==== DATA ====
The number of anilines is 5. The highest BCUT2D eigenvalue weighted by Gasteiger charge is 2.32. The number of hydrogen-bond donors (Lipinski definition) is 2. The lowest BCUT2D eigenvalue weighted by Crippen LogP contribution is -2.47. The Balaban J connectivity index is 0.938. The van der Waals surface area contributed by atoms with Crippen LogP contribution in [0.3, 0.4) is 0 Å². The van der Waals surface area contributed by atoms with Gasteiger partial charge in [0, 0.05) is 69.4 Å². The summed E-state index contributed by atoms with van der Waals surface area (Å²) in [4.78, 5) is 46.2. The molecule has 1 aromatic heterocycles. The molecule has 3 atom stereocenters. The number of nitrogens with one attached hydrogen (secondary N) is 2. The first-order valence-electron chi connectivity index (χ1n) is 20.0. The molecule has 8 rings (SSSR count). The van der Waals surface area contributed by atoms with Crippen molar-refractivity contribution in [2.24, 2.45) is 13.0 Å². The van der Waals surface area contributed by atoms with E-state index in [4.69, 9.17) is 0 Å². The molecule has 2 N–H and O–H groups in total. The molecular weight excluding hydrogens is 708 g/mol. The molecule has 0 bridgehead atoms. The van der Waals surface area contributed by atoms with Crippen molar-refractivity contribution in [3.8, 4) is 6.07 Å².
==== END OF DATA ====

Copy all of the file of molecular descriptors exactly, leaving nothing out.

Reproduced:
The number of anilines is 5. The highest BCUT2D eigenvalue weighted by Gasteiger charge is 2.32. The number of hydrogen-bond donors (Lipinski definition) is 2. The lowest BCUT2D eigenvalue weighted by Crippen LogP contribution is -2.47. The Balaban J connectivity index is 0.938. The van der Waals surface area contributed by atoms with Crippen LogP contribution in [0.3, 0.4) is 0 Å². The van der Waals surface area contributed by atoms with Gasteiger partial charge in [0, 0.05) is 69.4 Å². The summed E-state index contributed by atoms with van der Waals surface area (Å²) in [4.78, 5) is 46.2. The molecule has 1 aromatic heterocycles. The molecule has 3 atom stereocenters. The number of nitrogens with one attached hydrogen (secondary N) is 2. The first-order valence-electron chi connectivity index (χ1n) is 20.0. The molecule has 8 rings (SSSR count). The van der Waals surface area contributed by atoms with Crippen molar-refractivity contribution in [2.24, 2.45) is 13.0 Å². The van der Waals surface area contributed by atoms with E-state index in [4.69, 9.17) is 0 Å². The molecule has 2 N–H and O–H groups in total. The molecular weight excluding hydrogens is 708 g/mol. The molecule has 0 bridgehead atoms. The van der Waals surface area contributed by atoms with Crippen molar-refractivity contribution in [3.8, 4) is 6.07 Å².